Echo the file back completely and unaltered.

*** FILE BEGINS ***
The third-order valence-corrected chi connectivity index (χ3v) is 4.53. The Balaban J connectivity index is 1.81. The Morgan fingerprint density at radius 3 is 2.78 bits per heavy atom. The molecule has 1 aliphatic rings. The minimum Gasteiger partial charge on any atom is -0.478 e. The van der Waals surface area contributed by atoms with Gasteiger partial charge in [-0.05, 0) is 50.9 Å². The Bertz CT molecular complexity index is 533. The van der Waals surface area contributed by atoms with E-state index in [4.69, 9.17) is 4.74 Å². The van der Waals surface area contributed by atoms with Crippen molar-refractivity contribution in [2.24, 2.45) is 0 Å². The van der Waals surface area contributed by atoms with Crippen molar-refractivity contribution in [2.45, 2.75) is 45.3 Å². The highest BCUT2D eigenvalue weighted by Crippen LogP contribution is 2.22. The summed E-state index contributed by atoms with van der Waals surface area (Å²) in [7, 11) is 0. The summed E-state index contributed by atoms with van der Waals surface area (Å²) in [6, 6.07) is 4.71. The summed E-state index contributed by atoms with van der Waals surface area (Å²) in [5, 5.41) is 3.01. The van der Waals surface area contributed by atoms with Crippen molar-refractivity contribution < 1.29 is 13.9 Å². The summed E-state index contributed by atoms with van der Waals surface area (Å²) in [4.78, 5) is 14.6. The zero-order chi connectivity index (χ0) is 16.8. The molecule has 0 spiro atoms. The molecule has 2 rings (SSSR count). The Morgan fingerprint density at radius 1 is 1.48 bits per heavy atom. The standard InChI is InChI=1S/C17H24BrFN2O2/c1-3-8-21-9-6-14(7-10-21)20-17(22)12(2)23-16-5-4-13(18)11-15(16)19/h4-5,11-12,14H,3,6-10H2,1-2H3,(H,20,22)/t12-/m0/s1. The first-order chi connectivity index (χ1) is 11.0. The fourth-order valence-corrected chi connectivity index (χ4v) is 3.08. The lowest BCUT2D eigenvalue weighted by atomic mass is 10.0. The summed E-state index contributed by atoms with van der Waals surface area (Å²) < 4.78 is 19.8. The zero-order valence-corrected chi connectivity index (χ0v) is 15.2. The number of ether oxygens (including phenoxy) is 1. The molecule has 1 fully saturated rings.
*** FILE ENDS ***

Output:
The third-order valence-corrected chi connectivity index (χ3v) is 4.53. The Balaban J connectivity index is 1.81. The Morgan fingerprint density at radius 3 is 2.78 bits per heavy atom. The molecule has 1 aliphatic rings. The minimum Gasteiger partial charge on any atom is -0.478 e. The van der Waals surface area contributed by atoms with Gasteiger partial charge in [-0.05, 0) is 50.9 Å². The Bertz CT molecular complexity index is 533. The van der Waals surface area contributed by atoms with E-state index in [4.69, 9.17) is 4.74 Å². The van der Waals surface area contributed by atoms with Crippen molar-refractivity contribution in [2.24, 2.45) is 0 Å². The van der Waals surface area contributed by atoms with Crippen molar-refractivity contribution in [2.45, 2.75) is 45.3 Å². The highest BCUT2D eigenvalue weighted by Crippen LogP contribution is 2.22. The summed E-state index contributed by atoms with van der Waals surface area (Å²) in [7, 11) is 0. The summed E-state index contributed by atoms with van der Waals surface area (Å²) in [6, 6.07) is 4.71. The summed E-state index contributed by atoms with van der Waals surface area (Å²) in [5, 5.41) is 3.01. The van der Waals surface area contributed by atoms with Crippen molar-refractivity contribution < 1.29 is 13.9 Å². The summed E-state index contributed by atoms with van der Waals surface area (Å²) in [4.78, 5) is 14.6. The zero-order chi connectivity index (χ0) is 16.8. The molecule has 0 spiro atoms. The molecule has 2 rings (SSSR count). The Morgan fingerprint density at radius 1 is 1.48 bits per heavy atom. The standard InChI is InChI=1S/C17H24BrFN2O2/c1-3-8-21-9-6-14(7-10-21)20-17(22)12(2)23-16-5-4-13(18)11-15(16)19/h4-5,11-12,14H,3,6-10H2,1-2H3,(H,20,22)/t12-/m0/s1. The first-order chi connectivity index (χ1) is 11.0. The fourth-order valence-corrected chi connectivity index (χ4v) is 3.08. The lowest BCUT2D eigenvalue weighted by atomic mass is 10.0. The summed E-state index contributed by atoms with van der Waals surface area (Å²) < 4.78 is 19.8. The zero-order valence-corrected chi connectivity index (χ0v) is 15.2. The number of ether oxygens (including phenoxy) is 1. The molecule has 1 fully saturated rings.